Nanostructure-Based Localized Surface Plasmon Resonance Biosensors

  • Donghyun KimEmail author
Part of the Springer Series on Chemical Sensors and Biosensors book series (SSSENSORS, volume 7)


This chapter reviews the characteristics of localized surface plasmon resonance (LSPR), the excitation of which is mediated by nanostructures, and its applications to biosensing. The LSPR is explored in three regimes in terms of creation and coupling of localized surface plasmons (LSPs): LSPs created in surface-relief patterns coupled to propagating surface plasmons (SPs), LSPs in surface-relief patterns coupled to particle plasmons, and LSPs created in particles. The results, in general, suggest that localized field enhancement in the near-field be correlated with enhanced detection sensitivity for LSPR over conventional thin film-based SP resonance while LSPR-based biosensors can potentially maintain flexibility by using nanoparticles.


Nanostructures Surface plasmon resonance Localized surface plasmon resonance Bio-molecular interactions Refractive index change Effective medium Thin films Biosensors Sensitivity Nanoparticles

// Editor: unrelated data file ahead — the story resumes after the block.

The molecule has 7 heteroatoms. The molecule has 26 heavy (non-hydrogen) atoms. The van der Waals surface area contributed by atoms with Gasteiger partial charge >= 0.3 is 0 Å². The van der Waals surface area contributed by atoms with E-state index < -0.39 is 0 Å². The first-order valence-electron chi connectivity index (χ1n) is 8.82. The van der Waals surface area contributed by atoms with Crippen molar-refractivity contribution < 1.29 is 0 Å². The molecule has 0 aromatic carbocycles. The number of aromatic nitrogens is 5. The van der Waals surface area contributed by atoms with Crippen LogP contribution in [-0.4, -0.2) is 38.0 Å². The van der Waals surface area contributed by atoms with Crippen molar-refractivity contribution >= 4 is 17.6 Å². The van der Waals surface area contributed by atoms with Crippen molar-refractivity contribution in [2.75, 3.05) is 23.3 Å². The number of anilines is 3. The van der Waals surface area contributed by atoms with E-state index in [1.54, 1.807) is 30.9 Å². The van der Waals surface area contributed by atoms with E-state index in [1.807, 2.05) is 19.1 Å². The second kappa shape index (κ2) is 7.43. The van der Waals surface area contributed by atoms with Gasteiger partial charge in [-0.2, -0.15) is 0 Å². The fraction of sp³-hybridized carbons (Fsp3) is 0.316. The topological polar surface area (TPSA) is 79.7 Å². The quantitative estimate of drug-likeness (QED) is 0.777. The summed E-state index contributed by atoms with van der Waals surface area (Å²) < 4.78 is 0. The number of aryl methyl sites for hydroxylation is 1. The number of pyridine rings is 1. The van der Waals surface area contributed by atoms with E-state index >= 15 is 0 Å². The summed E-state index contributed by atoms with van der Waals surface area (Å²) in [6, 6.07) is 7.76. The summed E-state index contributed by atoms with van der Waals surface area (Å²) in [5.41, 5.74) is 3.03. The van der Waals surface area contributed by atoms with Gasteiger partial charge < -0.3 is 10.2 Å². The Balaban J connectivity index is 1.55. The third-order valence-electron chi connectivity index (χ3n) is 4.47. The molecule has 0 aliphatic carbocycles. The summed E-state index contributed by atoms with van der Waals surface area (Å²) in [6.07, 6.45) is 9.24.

Charge coupled device


Deoxyribonucleic acid


Effective medium theory


Figure of merit




Localized surface plasmon


Localized surface plasmon resonance


Self-assembled monolayer


Sensitivity enhancement factor


Surface plasmon


Surface plasmon resonance


Volume fraction



Free-space light speed


Film thickness


Nanowire thickness


Thickness of a self-assembled monolayer


Electron charge


Fill factor


Free-space light wave vector


Plasmon momentum


Electron mass


Electron number density


Ambient refractive index


Refractive index of a self-assembled monolayer


Minimum reflectance at resonance


Slope of the resonance angle or resonance wavelength


Maximum transmittance at resonance


Light angular frequency


Nanowire width


Plasma angular frequency


Dielectric permittivity


Effective permittivity


Metal permittivity


Nanoparticle permittivity

εA (εB)

Permittivity of material A (B)


Zeroth-order effective permittivity for TE polarization


Zeroth-order effective permittivity for TM polarization


Plasmon resonance angle


Localized plasmon resonance angle




Light wavelength



The author thanks Dr. Kyung Min Byun and Soon Joon Yoon for proof-reading the manuscript and appreciates Dr. Eunji Sim for insightful discussion.


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Copyright information

© Springer-Verlag Berlin Heidelberg 2010

Authors and Affiliations

  1. 1.School of Electrical and Electronic EngineeringYonsei UniversitySeoulKorea

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